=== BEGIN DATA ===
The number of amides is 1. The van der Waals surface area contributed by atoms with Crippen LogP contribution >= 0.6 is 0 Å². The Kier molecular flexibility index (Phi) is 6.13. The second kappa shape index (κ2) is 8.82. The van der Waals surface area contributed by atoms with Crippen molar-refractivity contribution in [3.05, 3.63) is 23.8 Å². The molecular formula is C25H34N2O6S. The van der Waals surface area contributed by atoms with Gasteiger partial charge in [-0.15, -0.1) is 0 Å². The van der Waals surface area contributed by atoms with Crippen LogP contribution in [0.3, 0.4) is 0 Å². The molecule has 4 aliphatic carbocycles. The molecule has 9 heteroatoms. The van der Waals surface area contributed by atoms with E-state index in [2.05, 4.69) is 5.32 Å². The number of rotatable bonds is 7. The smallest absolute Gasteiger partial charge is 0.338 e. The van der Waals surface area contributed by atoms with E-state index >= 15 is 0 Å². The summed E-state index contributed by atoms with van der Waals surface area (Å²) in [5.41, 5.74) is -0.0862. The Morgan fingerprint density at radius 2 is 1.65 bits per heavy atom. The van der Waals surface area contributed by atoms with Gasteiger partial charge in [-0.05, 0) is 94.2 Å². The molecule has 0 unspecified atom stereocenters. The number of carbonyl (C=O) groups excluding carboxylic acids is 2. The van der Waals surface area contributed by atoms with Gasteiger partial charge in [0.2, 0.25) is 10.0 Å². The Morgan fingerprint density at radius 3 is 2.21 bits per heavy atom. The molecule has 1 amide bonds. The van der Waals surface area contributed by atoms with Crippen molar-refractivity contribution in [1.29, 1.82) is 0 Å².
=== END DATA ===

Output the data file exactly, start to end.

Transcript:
The number of amides is 1. The van der Waals surface area contributed by atoms with Crippen LogP contribution >= 0.6 is 0 Å². The Kier molecular flexibility index (Phi) is 6.13. The second kappa shape index (κ2) is 8.82. The van der Waals surface area contributed by atoms with Crippen molar-refractivity contribution in [3.05, 3.63) is 23.8 Å². The molecular formula is C25H34N2O6S. The van der Waals surface area contributed by atoms with Gasteiger partial charge in [-0.15, -0.1) is 0 Å². The van der Waals surface area contributed by atoms with Crippen LogP contribution in [0.3, 0.4) is 0 Å². The molecule has 4 aliphatic carbocycles. The molecule has 9 heteroatoms. The van der Waals surface area contributed by atoms with E-state index in [2.05, 4.69) is 5.32 Å². The number of rotatable bonds is 7. The smallest absolute Gasteiger partial charge is 0.338 e. The van der Waals surface area contributed by atoms with E-state index >= 15 is 0 Å². The summed E-state index contributed by atoms with van der Waals surface area (Å²) in [5.41, 5.74) is -0.0862. The Morgan fingerprint density at radius 2 is 1.65 bits per heavy atom. The van der Waals surface area contributed by atoms with Gasteiger partial charge in [-0.05, 0) is 94.2 Å². The molecule has 0 unspecified atom stereocenters. The number of carbonyl (C=O) groups excluding carboxylic acids is 2. The van der Waals surface area contributed by atoms with Gasteiger partial charge in [0.2, 0.25) is 10.0 Å². The Morgan fingerprint density at radius 3 is 2.21 bits per heavy atom. The molecule has 1 amide bonds. The van der Waals surface area contributed by atoms with Crippen molar-refractivity contribution in [1.29, 1.82) is 0 Å².